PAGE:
It’s now been acknowledged that NSA is obtaining complete telephone meta-records–outgoing/incoming calls and their duration–of all Verizon customers and it can be safely presumed all other carriers as well.
But even that level of domestic snooping didn’t exhaust the bandwith available to the NSA. On Thursday the British Guardian broke a bomb shell story dug up by Glenn Greenwald and others,
“The National Security Agency has obtained direct access to the systems of Google, Facebook, Apple and other US internet giants, according to a top secret document obtained by the Guardian. The NSA access is part of a previously undisclosed program called PRISM, which allows officials to collect material including search history, the content of emails, file transfers and live chats, the document says. The Guardian has verified the authenticity of the document, a 41-slide PowerPoint presentation – classified as top secret with no distribution to foreign allies – which was apparently used to train intelligence operatives on the capabilities of the program. The document claims ‘collection directly from the servers’ of major US service providers. Although the presentation claims the program is run with the assistance of the companies, all those who responded to a Guardian request for comment on Thursday denied knowledge of any such program.”
About the same time, the Washington Post broke a story of their own about PRISM.
Many, including some readers, are undoubtedly shocked. But the only thing new is the technology. If this escalation of spying and provocative sting operations was truly restricted to targeting bad guys preparing to blow us up most would still be willing to let the government take a little bit more than the law allows.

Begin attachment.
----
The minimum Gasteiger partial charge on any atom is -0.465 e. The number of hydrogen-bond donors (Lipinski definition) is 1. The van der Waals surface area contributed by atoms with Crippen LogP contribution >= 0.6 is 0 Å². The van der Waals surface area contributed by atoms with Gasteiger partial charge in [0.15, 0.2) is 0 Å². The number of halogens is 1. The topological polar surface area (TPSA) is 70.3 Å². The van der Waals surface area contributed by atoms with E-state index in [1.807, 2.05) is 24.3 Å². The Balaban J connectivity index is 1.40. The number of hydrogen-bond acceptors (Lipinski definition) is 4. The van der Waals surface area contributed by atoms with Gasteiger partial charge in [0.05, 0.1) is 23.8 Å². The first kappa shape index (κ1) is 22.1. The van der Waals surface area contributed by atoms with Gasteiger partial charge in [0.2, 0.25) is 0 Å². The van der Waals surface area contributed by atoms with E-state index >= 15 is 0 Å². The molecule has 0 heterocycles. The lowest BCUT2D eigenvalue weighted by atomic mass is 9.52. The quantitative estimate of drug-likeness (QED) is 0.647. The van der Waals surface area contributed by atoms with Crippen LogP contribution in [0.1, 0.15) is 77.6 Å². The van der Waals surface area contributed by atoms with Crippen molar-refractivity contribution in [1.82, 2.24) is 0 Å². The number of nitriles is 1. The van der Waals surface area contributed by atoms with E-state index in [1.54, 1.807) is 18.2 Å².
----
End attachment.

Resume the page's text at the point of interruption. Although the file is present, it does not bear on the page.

But the American ruling class has long utilized the repressive apparatus of government to spy on, harass, provoke, and frame-up Americans they consider a political or economic threat to their class rule. Often this has been in collaboration with private outfits such as the Pinkertons of old, city police Red Squads such as in New York and Chicago, and shamefully even union bureaucrats out to eliminate opponents.
Our collective class memory will never forget the Haymarket Martyrs, the two imprisonments of Eugene V Debs, the Minneapolis Smith Act Trial Eighteen, the police killing of Fred Hampton, or the numerous other victims of COINTELPRO. All of these were well before the War on Terror.
As we read the dramatic initial exposures in the Guardian and Washington Post, I’m sure most of my generation immediately harked back to Daniel Ellsberg’s submission of the classified Pentagon Papers, that recorded the evolution of Vietnam war strategy, to the New York Times. As it turns out, some of the authors of both articles are associated with the Freedom of the Press Foundation–whose board includes the now 82-year-old Ellsberg, still going strong.
With his consent, the Guardian and Post have identified the source who provided them Top Secret documents–Edward Snowden, a former technical assistant for the CIA and later employee of defense contractor Booz Allen Hamilton–his connection with the PRISM. Snowden will likely request asylum in another country to avoid immediate incarceration.
The latest exposures about the FBI and NSA have already brought about a bipartisan convergence rare these days on Capitol Hill–rallying around the need to subordinate freedom in order to protect democracy. Whether they will succeed in sweeping the mess under an already bulging rug, or whether it instead escalates like Watergate, remains to be seen.